Several doctors also testified at the hearing. Dr. Charles Stiava, respondent's treating psychologist at Chicago Read from January to May 2006, conducted several psychological tests and, in a report dated February 9, 2006, found that respondent suffered from major depression and had pronounced rebelliousness and belligerence consistent with a diagnosis of paranoid personality disorder. Though he did not indicate in the report that respondent had a desire to hurt herself or others, Dr. Stiava noted that her paranoid personality disorder could possibly lead to violence, particularly because respondent's third gun was still missing and because she had lied about the location of the guns that already had been found. Dr. Stiava also concluded that if respondent left Chicago Read and returned home, to where she was not allowed to go pursuant to court order, and if she were confronted there or told to leave, she could be a danger.
Dr. Evelyn Morales, respondent's psychiatrist from February to May 2006, was one of two doctors who filed a supporting certificate to Mazique's petition for respondent's involuntary commitment. Dr. Morales based her certificate on her observations of respondent, her examination of respondent's medical charts, and conversations she had with respondent's other physicians. Dr. Morales testified that she examined respondent and found her to be mentally ill and reasonably expected to inflict serious physical harm to herself or others in the near future. She based this on respondent's threat to Wormely and on respondent's behavior during the period in which Dr. Morales treated her.
Dr. Flora Baetiong, respondent's current attending psychiatrist as of May 2006 and the second doctor who filed a supporting certificate to Mazique's petition for involuntary commitment, testified that she first diagnosed respondent with major depression and paranoid personality disorder and it was her opinion that respondent still suffered from these. She based this on respondent's previous medical records, her medical history, and Dr. Baetiong's direct observations and conversations with respondent. Dr. Baetiong testified that respondent was currently refusing medication, was very upset and depressed that she had been ordered to vacate her home, and believed that the City of Chicago was out to ruin her life. Considering respondent's previous threat to Wormely and the fact that the third gun was still missing, Dr. Baetiong stated that she was concerned about discharging respondent from Chicago Read because there was a reasonable probability that respondent would harm others. Dr. Baetiong further testified that it was her recommendation that respondent remain hospitalized, as less restrictive alternatives were considered and presented to respondent (including going to live with a friend in the suburbs) but respondent refused them and wanted only a complete discharge so she could return to her own home.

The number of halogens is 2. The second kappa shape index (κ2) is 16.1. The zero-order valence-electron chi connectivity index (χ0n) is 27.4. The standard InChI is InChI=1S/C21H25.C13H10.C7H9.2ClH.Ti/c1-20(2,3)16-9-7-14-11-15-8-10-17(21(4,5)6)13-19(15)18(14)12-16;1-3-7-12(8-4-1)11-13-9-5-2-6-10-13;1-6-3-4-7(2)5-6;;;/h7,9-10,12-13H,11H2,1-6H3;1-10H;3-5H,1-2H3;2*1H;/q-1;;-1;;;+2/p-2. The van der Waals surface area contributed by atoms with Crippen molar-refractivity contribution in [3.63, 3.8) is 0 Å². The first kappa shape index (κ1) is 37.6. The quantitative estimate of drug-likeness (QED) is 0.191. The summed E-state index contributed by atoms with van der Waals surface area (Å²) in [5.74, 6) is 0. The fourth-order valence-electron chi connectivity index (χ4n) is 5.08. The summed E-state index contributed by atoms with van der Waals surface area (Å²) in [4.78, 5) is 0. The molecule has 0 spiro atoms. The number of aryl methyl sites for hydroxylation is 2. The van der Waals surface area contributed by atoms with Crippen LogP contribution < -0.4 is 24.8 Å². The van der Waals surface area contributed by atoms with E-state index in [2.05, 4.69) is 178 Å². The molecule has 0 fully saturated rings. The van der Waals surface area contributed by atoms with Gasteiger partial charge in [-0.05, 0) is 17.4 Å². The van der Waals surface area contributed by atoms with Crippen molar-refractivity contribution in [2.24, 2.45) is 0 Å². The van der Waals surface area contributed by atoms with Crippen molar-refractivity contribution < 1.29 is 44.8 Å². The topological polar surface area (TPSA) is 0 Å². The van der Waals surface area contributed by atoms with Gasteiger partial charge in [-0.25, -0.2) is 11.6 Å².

On respondent's behalf, Dr. Robert Sharpe testified that he conducted an independent examination of her in February 2006 and again in June 2006. In his initial exam, he concluded that respondent did not have a personality disorder but, rather, was bipolar. His later exam noted that respondent did not have a propensity to violence, was not experiencing hallucinations or delusions, and there was no indication of risk of harm to herself or others. It was Dr. Sharpe's opinion that respondent should not be subject to involuntary hospitalization at this time. However, Dr. Sharpe admitted that he never spoke to or consulted with any of respondent's former or current treating psychiatrists and that his evaluations of her resulted from only "nominally" observing her for 45 minutes. Dr. Sharpe also noted that respondent had made only limited progress in terms of her hospitalization and that she was continuing to refuse any medications.